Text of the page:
I live in the Appalachian Mountains of western Virginia. Our Air Force and Navy like to practice their defensive maneuvers in our area. They fly a variety of planes among our mountains and valleys executing dramatic ascents, descents, and sharp turns. This has been going on for decades.
About the year 2000, I wrote a letter to then Virginia Senator John Warner about a huge C-130 cargo plane that had disappeared behind the 1,500 foot hill in front of my home (which is at about 1,400 feet ASL). The valley floor beneath the plane is 1,200 feet ASL; the rear stabilizer on the plane is about 70 feet high.
Three members of our armed forces responded to my query to Senator Warner. All three assured me that it wasn't their airplane.
I concluded that it had been the Russians.
Now when I hear the jets, I look up and wonder if Donald Trump has started World War Three.
Sunday, June 2, 2019
Years ago, my wife and I were driving north on the
highway out of Fairbanks, Alaska that eventually
goes to Prudhoe Bay and the Arctic Wildlife Preserve
inevitably crossing the Arctic Circle
which is well marked and is ofcourse
an iconic stopping point for tourists.
We arrived there at an hour when we knew we
should stop and sleep. I won’t say stop for
the night because it was sunshine 24/7 on
that date in early July. The campsites were
obvious even though this was not an officially
designated campground and we found a place to
put our tent up out of view of the few other
people who were there. We went for a walk to
check out how many neighbors we’d have for the
Alaska has plenty of gnarly weather, so smart travelers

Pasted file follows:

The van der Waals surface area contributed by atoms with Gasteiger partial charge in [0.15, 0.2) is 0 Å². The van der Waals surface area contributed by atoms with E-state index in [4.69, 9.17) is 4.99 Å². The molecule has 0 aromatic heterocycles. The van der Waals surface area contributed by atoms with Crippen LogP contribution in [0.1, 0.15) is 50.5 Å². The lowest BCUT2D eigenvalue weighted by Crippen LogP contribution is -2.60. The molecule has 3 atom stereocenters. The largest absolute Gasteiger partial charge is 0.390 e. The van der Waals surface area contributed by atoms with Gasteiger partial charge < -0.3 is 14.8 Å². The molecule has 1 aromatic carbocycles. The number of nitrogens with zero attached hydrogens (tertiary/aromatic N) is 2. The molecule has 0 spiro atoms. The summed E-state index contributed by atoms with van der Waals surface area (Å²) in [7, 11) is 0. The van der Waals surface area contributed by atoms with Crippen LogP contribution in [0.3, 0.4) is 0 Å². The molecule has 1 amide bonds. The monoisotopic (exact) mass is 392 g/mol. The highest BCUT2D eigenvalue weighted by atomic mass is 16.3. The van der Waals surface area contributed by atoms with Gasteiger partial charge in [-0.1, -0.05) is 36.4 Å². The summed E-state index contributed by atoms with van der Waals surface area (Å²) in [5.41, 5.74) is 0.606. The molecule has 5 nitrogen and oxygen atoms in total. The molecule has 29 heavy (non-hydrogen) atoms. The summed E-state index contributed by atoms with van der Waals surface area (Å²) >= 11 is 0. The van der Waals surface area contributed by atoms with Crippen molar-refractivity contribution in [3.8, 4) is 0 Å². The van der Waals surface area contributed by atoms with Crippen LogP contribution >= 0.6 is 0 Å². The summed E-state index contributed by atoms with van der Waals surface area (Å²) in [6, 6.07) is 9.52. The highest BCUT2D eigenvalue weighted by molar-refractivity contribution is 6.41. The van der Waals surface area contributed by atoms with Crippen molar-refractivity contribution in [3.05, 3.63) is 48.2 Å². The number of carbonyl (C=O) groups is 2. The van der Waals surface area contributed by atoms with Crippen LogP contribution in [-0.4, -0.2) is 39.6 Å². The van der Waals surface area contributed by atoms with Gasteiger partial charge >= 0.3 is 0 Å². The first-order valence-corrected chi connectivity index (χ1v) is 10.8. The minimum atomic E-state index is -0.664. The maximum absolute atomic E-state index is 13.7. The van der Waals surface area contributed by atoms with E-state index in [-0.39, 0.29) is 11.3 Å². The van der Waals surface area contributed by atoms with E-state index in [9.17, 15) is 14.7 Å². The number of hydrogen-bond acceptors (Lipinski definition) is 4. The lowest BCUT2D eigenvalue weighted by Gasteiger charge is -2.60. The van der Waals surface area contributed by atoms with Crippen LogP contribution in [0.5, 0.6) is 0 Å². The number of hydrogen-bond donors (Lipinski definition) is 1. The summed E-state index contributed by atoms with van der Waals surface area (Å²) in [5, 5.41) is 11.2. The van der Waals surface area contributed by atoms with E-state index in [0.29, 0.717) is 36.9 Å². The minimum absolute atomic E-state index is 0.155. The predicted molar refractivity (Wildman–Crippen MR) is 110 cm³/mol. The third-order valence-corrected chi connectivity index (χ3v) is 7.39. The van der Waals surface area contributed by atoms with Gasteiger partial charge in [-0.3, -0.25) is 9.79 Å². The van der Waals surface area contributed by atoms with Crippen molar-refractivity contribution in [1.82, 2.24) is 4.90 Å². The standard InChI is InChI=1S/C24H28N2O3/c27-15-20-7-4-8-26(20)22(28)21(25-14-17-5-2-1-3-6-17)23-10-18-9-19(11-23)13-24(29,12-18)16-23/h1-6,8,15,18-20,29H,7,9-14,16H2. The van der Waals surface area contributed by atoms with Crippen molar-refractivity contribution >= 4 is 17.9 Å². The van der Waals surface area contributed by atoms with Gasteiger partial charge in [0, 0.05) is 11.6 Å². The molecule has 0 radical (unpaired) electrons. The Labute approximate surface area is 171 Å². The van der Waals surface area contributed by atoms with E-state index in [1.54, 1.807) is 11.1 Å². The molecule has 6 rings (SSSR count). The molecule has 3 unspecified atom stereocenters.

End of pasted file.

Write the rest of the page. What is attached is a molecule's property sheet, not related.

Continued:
are sure to have good rain suits; jackets and pants
are a must. I had purchased a good set for the
trip and before leaving home in Virginia, had recently
worn it to play golf in a "tournament" the week
before we left for Alaska. I happened to
have a single golf ball and a courtesy "gold" tee
in my pocket. Chris and I were walking on the vehicle
tracks (don’t call them roads) through the head
high alders occasionally spying a truck or an
SUV. Then we came around a bend and saw a Japanese
gentleman practicing his golf swing. He had his
clubs and his bag out and he was hitting “air drives”
with his big club.
We waved to him and started to return to our camp when
I felt the ball in my pocket. I turned around, walked up
to him and handed him the ball and the golden tee.
I didn’t know if he spoke English, so I just said:
“This is for you.”
We turned around and walked away, I told Chris not
to look back in case he decided to hit the ball off into
the brush. I didn’t want to make him nervous or
intrude on his solitude.
I often wonder what he may have told his family and
friends about this when he got home.